Book review – a must-read: Web 2.0 Architectures, James Governor, Dion Hinchcliffe and Duane Nickull (2009, Adobe Developer Library, O’Reilly)

Many years ago now (1990-91), I achieved an MSc in Computing at Bradford University.  The course was built on foundational computer science concepts, the basics of binary data transmission, logic gates, modular programming techniques, system architectures.  At the time, I was very irritated with the course.  Although I could wire up a board to switch a mini-traffic light on and off in sequence, I didn’t have any training in office software packages, or the new GUIs such as the newly emergent Windows 3.0 clunking along on a 286 chip (although I did, for my project, use Macromind Director to animate some cute 3D molecular models to demonstrate the concepts of stereochemistry, which shows how far Macs were ahead in those days, I guess).  So I thought my course wasn’t relevant.  How wrong I was!

I never worked in systems development, instead moving into education where I’ve always pretty much worked at the user end of emerging technologies, culminating in my current post as an academic in the innovation field.  The knowledge I gained during that MSc was so sound that it kept me going right up until the advent of Web 2.0.  As far as Web 1.0 and PC LANs went, even though they were in their infancy back in 1991, I still found I had enough vocabulary to keep me going, using technology very effectively myself, showing others how to do that, and helping entrepreneurs see into the future.  However, over the past year or so, that feeling of confidence was starting to erode a little.  Things seemed to be changing quickly, and although I’ve never had any problem (apart from time) with picking up new applications, I felt I was becoming far less sure than I ever had been as to what was going on underneath — and for me that is CRITICAL if I want to anticipate what’s coming next.  There was a lot of hyperbole out there, but while that was exciting the public imagination (great!), my needs weren’t met.  Many of the books I tried were just too technical to make the connections I needed to my students, customers, clients, research partners.  Or, conversely, not technical enough. Then by chance, (or through twitter, whichever way you want to look at it), I came upon this book, which for me has definitely filled the gap – making the link between the technical and the market in a way that respects the importance of both equally, and indicates some possible gaps in service provision for future developers.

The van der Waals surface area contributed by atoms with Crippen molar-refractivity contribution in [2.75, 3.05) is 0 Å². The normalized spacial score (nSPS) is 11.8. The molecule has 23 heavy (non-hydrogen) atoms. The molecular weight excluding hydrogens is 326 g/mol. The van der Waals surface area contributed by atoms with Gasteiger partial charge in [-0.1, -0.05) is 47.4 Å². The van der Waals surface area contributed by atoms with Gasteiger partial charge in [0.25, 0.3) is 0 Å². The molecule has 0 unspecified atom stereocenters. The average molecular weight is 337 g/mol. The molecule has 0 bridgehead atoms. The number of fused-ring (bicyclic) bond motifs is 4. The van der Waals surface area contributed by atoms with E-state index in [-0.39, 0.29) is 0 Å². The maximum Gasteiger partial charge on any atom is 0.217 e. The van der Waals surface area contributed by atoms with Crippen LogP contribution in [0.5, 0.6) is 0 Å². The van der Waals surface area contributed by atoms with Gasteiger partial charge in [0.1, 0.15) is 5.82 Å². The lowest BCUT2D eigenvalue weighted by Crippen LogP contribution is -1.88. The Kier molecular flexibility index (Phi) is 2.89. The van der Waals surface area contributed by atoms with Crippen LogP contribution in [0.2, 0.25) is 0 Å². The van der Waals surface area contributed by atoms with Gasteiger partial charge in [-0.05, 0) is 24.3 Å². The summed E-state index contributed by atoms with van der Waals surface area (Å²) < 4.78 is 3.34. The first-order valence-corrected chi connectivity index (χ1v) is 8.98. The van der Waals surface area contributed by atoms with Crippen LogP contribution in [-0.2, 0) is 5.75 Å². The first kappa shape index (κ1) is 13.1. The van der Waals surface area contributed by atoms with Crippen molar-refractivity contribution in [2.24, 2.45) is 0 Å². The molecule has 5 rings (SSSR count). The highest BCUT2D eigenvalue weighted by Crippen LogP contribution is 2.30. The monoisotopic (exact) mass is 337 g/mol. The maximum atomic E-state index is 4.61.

This is without doubt the best book I have read on Web 2.0.  It actually spells out in detail what is meant by Web 2.0 from both a systems architecture and an applications point of view, in a way  that incorporates the user at the outset.  Further, unlike some other books in this space that make rather hyperbolic predictions about what Web 2.0 might (or might not) mean for business, this text instead sets out boxed ‘entrepreneur alerts’ which point out gaps where innovation could occur.  This is so useful in providing *meaningful* linkages between technical possibilities and market realities.  Supporting that, there are plenty of practical checklists for actually making things work, such as “What Web 2.0 Users Will Demand of User Interface Designers”.

There is of course lots of technical material that will interest developers seeking to enter this field, with Chapter 7 identifying ‘Specific Patterns of Web 2.0’, fundamental system arrangements that provide a foundation for applications; each section is linked to business contexts.  The authors point out this debate is still ongoing, as the systems context is constantly evolving.  However it is clear that constructs such as, for example, Service-Oriented Architecture, Collaborative Tagging and Participative-Collaboration will be around for some time.  Earlier chapters underpin this important set of conclusions with introductory material on the nature of Web 2.0, with examples (Chapters 1-3) and discussions of modelling paradigms (Chapterts 4-6).  Concluding, the final chapter takes a look into how to create services that last into an uncertain future.

Finally, as well as being useful for systems developers and aspirant entrepreneurs, there is some useful material for anyone seeking to just know more about internet basics: what it is, how messages are transmitted, how it has developed and some explanation of terms such as HTML, Java, AJAX.  Certainly the most useful book I’ve read in while.

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